Democracy and democratization have been the linchpins of political science since its modern inception in the 1950s.(1) While the discipline has produced a number of theoretical approaches to political behavior, underlying many of these approaches have been themes of self-determination, civil rights, freedom, and representative government. In other words, democracy has been a consistent theme for nearly forty years. However, the 1900s and 1970s saw almost every nascent democracy in newly independent Africa fall to dictatorship. A similar fate befell much of Latin America and Asia. With the fall of communism, however, democracies have begun to burgeon once again and with them, a renewed discourse on the requisites of long-term and successful democracy.
The complementary notions of civil society and social capital and their necessity in the establishment and maintenance of democracy have been at the forefront of this debate. Jean Cohen and Andrew Arato define civil society as "a sphere of social interaction between economy and state, composed above all of the intimate sphere (especially the family), the sphere of associations (especially voluntary associations), social movements, and forms of public communication."(2) The role of civil society in the political system is the creation of influence through the life of democratic associations and "unconstrained discussion in the cultural public sphere."(3)
Social capital refers to "features of social organization, such as trust, norms, and networks, that can improve efficiency of society by facilitating coordinated actions."(4) In other words, social capital is necessary for the smooth functioning of politics within a democratic polity. Social capital is generated, among other things, by civil society.(5)
Two questions arise from this premise. First, do all organs of civil society produce social capital of a type beneficial to democracy? Second, in an international system characterized by increasing globalization, can social capital be fostered across national and cultural boundaries? Particularly important for the purposes of this study is whether religious organizations within civil society (and global civil society) produce social capital of a type that benefits democracy and if so, whether they can transmit this social capital transnationally.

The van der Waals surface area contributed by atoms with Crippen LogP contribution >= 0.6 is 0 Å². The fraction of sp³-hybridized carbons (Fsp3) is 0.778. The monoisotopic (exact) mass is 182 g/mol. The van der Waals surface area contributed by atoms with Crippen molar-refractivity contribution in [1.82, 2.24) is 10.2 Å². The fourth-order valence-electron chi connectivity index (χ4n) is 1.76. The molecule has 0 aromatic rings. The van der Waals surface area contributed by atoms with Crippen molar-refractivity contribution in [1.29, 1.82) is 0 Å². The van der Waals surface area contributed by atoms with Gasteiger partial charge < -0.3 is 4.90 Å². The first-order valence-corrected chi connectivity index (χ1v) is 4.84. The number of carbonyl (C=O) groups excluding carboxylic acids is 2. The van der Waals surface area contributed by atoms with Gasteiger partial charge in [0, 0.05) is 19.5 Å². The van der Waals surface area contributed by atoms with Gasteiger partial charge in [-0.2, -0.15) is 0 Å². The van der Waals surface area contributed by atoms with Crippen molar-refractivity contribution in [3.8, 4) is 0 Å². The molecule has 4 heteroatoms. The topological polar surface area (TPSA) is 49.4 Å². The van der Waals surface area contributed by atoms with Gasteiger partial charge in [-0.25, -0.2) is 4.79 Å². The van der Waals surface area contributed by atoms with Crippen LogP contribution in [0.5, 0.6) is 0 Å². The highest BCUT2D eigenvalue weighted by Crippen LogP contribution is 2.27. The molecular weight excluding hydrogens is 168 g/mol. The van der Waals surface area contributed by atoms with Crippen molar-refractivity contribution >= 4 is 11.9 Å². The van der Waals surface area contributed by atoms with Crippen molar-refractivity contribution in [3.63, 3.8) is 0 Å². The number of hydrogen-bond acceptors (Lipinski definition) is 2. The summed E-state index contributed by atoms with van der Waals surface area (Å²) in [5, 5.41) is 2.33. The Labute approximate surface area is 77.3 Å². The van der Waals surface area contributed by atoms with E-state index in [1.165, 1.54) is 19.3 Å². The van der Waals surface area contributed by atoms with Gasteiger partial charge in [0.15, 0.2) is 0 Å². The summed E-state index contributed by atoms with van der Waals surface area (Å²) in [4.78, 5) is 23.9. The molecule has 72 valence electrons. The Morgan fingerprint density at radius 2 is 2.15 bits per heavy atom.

The key argument is that organizations within civil society (and global civil society) that are characterized by values of pluralism and where divergent viewpoints are respected and tolerated foster the type of social capital useful for transitions to, and maintenance of, democracy. Moreover, religious institutions are uniquely positioned within global civil society to foster social capital transnationally because of their special ability to shape peoples' realities based on a shared belief system.
Specifically, this study focuses on the role of the World Council of Churches (WCC) in the fall of the apartheid government in South Africa. It will show that the WCC, through its support of the liberation movements and the international sanctions campaign, has strengthened South African civil society by fostering mutual trust, imparting norms of ethical behavior, and encouraging social networks. In other words, it has generated social capital of a type that produces positive social products beneficial to democracy. The WCC, through its theological attack on the system of apartheid, has bolstered democracy in South Africa because it has changed peoples' reality.(6)
THE WORLD COUNCIL OF CHURCHES AND THE FALL OF APARTHEID
The World Council of Churches provides an enlightening example of how certain religious groups within the realm of global civil society can accentuate the normative promise of global civil society. The WCC has a long history of social activism. Founded in 1948, the WCC is an ecumenical association established to express greater unity among the many and diverse Protestant and Orthodox Christian denominations.(7) At its founding, it was composed of 152 denominations in 42 countries. Today, it has over 330 member churches in 100 countries, and represents more than 400 million Christians.(8)
Since its founding, the WCC has dealt with a host of social issues, including war and peace, liberation and revolution, poverty and hunger. All along, the WCC has taken a firm stance against racism and in 1970, it established its Program to Combat Racism (PCR). In that same year, a Special Fund was set up to aid indigenous organizations combating racism. Among the groups that received funds from the WCC in southern Africa was the African National Congress (ANC),(9) the Southwest African People's Organization (SWAPO),(10) the Pan Africanist Congress (PAC),(11) and the Congress of South African Trade Unions (COSATU(12)).(13)